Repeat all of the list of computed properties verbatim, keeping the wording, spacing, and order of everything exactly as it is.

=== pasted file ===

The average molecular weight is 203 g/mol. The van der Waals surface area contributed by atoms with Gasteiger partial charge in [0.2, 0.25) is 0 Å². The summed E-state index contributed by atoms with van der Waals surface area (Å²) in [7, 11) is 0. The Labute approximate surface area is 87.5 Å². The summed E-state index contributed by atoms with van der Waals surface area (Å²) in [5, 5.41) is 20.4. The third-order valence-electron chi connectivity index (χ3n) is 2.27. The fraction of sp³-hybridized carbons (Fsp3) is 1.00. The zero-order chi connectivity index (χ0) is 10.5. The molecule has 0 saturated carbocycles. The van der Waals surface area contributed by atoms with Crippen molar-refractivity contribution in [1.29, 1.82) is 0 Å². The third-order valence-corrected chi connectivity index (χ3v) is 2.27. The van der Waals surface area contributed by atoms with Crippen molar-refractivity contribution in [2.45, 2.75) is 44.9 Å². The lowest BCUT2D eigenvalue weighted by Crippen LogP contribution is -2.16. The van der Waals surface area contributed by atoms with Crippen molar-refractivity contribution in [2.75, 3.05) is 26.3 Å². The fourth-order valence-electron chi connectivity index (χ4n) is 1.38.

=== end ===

The average molecular weight is 203 g/mol. The van der Waals surface area contributed by atoms with Gasteiger partial charge in [0.2, 0.25) is 0 Å². The summed E-state index contributed by atoms with van der Waals surface area (Å²) in [7, 11) is 0. The Labute approximate surface area is 87.5 Å². The summed E-state index contributed by atoms with van der Waals surface area (Å²) in [5, 5.41) is 20.4. The third-order valence-electron chi connectivity index (χ3n) is 2.27. The fraction of sp³-hybridized carbons (Fsp3) is 1.00. The zero-order chi connectivity index (χ0) is 10.5. The molecule has 0 saturated carbocycles. The van der Waals surface area contributed by atoms with Crippen molar-refractivity contribution in [1.29, 1.82) is 0 Å². The third-order valence-corrected chi connectivity index (χ3v) is 2.27. The van der Waals surface area contributed by atoms with Crippen molar-refractivity contribution in [2.45, 2.75) is 44.9 Å². The lowest BCUT2D eigenvalue weighted by Crippen LogP contribution is -2.16. The van der Waals surface area contributed by atoms with Crippen molar-refractivity contribution in [2.75, 3.05) is 26.3 Å². The fourth-order valence-electron chi connectivity index (χ4n) is 1.38.